Her syntactical manipulations perhaps blinded her first readers to the homespun quality of her feelings about place and country — she was the only modernist who was always ‘patriotic’…
The really radical departure in her stylistic experimentation was her attempt to develop a ‘cubist’ literature, a prose independent of meaningful associations, relying merely on sound-orchestration.
Stein and Toklas
The Making of Americans and The Autobiography of Alice B. Toklas
The Making of Americans: Being a History of a Family’s Progress (1925) is her most weighty work, It this 900-plus-page modernist novel she presents a history of American life in excruciating detail through the accounts of the fictional Hersland and Dehning family. She disrupts the novelistic space with meditations on the process of writing.
The Autobiography of Alice B. Toklas (1933), which was written by Stein and not Toklas, was less experimental and in fact helped Stein gain a wider readership. Once again, from The Penguin Guide to American Literature:
The Autobiography of Alice B. Toklas, combined with her lecture tour of America in 1934 — out of which came her Lectures in America (1935) — and her ‘mothering’ of American G.I.s during World War II, brought her into public prominence. Her writing took a turn for the lucid, and her naïve posture — which many had thought drollery — combined with a new lucidity, made her a lost leader in the eyes of … aesthetic intellectuals.
She either thought quite highly of herself and her genius, or else was pulling the wool over everyone’s eyes — with the formidable Gertrude Stein, it was often hard to tell. She wrote, ostensibly writing of herself, “It takes a lot of time to be a genius. You have to sit around so much, doing nothing, really doing nothing.”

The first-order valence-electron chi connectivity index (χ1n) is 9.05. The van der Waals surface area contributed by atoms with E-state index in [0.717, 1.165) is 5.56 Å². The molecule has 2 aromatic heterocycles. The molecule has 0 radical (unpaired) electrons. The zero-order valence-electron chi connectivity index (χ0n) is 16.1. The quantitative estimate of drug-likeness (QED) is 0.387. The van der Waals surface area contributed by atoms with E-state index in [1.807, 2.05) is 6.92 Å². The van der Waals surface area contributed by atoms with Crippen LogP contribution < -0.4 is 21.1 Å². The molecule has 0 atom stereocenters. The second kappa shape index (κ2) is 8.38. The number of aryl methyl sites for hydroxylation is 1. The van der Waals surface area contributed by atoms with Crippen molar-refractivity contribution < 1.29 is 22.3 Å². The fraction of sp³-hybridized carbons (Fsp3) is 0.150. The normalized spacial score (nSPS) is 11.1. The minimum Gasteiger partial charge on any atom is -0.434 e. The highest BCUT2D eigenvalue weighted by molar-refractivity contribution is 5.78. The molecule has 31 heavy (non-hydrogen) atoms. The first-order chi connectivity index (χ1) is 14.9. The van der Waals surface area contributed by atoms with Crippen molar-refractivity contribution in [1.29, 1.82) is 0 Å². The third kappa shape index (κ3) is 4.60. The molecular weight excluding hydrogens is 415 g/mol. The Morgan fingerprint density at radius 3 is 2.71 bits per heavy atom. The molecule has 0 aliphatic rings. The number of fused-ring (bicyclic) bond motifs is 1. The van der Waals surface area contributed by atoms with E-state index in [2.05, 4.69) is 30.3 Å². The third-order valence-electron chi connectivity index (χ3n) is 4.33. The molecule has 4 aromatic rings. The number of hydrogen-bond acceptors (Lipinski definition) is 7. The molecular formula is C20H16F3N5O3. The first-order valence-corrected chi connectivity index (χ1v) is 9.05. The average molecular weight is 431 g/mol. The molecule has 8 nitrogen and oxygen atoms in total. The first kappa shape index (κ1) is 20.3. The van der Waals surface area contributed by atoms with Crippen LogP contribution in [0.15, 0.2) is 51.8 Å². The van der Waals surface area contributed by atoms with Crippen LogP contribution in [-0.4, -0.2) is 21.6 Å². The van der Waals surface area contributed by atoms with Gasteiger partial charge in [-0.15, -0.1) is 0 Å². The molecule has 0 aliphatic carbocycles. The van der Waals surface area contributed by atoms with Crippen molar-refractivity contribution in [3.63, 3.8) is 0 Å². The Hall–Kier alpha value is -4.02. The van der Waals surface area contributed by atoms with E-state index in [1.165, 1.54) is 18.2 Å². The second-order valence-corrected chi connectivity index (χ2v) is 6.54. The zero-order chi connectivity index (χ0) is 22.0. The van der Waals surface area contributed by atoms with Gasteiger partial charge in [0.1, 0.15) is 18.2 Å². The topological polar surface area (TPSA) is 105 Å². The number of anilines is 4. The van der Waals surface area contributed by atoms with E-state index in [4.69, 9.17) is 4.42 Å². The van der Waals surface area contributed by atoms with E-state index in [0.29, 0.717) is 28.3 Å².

Gertrude Stein seemed to enjoy life more than ever in her last hears. Her only children’s book, The World is Round (1939) is a play off of her most famous poetic lines, “A rose is a rose is a rose.”
Also among her last works were Paris France (1940); Picasso (1939), in which her lifelong appreciation of art is crystallized; and Wars I Have Seen (1945). For those just getting acquainted with her work, Selected Writings of Gertrude Stein edited by Carl Van Vechten (1946, 1962) is a good place to start.
Stein died in Paris on July 27, 1946 at the age of 72 from complications from stomach cancer surgery after surgery. She is buried in Paris, in the Père Lachaise Cemetery.
More about Gertrude Stein on this site
- Three Lives (1909)
- Tender Buttons (1914)
- The Making of Americans (1925)
- The Autobiography of Alice B. Toklas (1933)
- Everybody’s Autobiography (1938)
- Picasso (1939)
- Paris France (1940)
- Wars I have Seen (1945)
- The World is Round (1909)
Biographies about Gertrude Stein
- Gertrude Stein Society
- Reader discussion of Stein’s books on Goodreads
- Stein’s book page on Amazon
Visit Gertrude Stein
- Gertrude Stein and Alice B. Toklas Papers – Yale University, New Haven, CT